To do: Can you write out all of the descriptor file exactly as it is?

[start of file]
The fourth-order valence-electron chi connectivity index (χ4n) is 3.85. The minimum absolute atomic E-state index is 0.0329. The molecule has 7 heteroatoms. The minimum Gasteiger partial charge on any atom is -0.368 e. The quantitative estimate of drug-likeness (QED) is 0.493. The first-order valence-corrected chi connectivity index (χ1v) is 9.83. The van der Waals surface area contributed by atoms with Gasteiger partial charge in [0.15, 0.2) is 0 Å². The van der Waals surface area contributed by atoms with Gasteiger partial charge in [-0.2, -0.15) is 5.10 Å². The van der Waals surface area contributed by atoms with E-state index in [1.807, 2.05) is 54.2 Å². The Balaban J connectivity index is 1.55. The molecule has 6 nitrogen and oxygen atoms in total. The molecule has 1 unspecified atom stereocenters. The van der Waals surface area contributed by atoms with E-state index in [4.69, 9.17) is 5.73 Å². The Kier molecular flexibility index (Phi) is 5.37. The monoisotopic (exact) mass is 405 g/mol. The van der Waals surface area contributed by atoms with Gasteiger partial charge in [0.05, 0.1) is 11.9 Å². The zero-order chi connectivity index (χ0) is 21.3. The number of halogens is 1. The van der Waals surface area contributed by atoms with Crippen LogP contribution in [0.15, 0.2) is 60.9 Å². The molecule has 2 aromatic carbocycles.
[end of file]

The fourth-order valence-electron chi connectivity index (χ4n) is 3.85. The minimum absolute atomic E-state index is 0.0329. The molecule has 7 heteroatoms. The minimum Gasteiger partial charge on any atom is -0.368 e. The quantitative estimate of drug-likeness (QED) is 0.493. The first-order valence-corrected chi connectivity index (χ1v) is 9.83. The van der Waals surface area contributed by atoms with Gasteiger partial charge in [0.15, 0.2) is 0 Å². The van der Waals surface area contributed by atoms with Gasteiger partial charge in [-0.2, -0.15) is 5.10 Å². The van der Waals surface area contributed by atoms with E-state index in [1.807, 2.05) is 54.2 Å². The Balaban J connectivity index is 1.55. The molecule has 6 nitrogen and oxygen atoms in total. The molecule has 1 unspecified atom stereocenters. The van der Waals surface area contributed by atoms with E-state index in [4.69, 9.17) is 5.73 Å². The Kier molecular flexibility index (Phi) is 5.37. The monoisotopic (exact) mass is 405 g/mol. The van der Waals surface area contributed by atoms with Gasteiger partial charge in [0.05, 0.1) is 11.9 Å². The zero-order chi connectivity index (χ0) is 21.3. The number of halogens is 1. The van der Waals surface area contributed by atoms with Crippen LogP contribution in [0.15, 0.2) is 60.9 Å². The molecule has 2 aromatic carbocycles.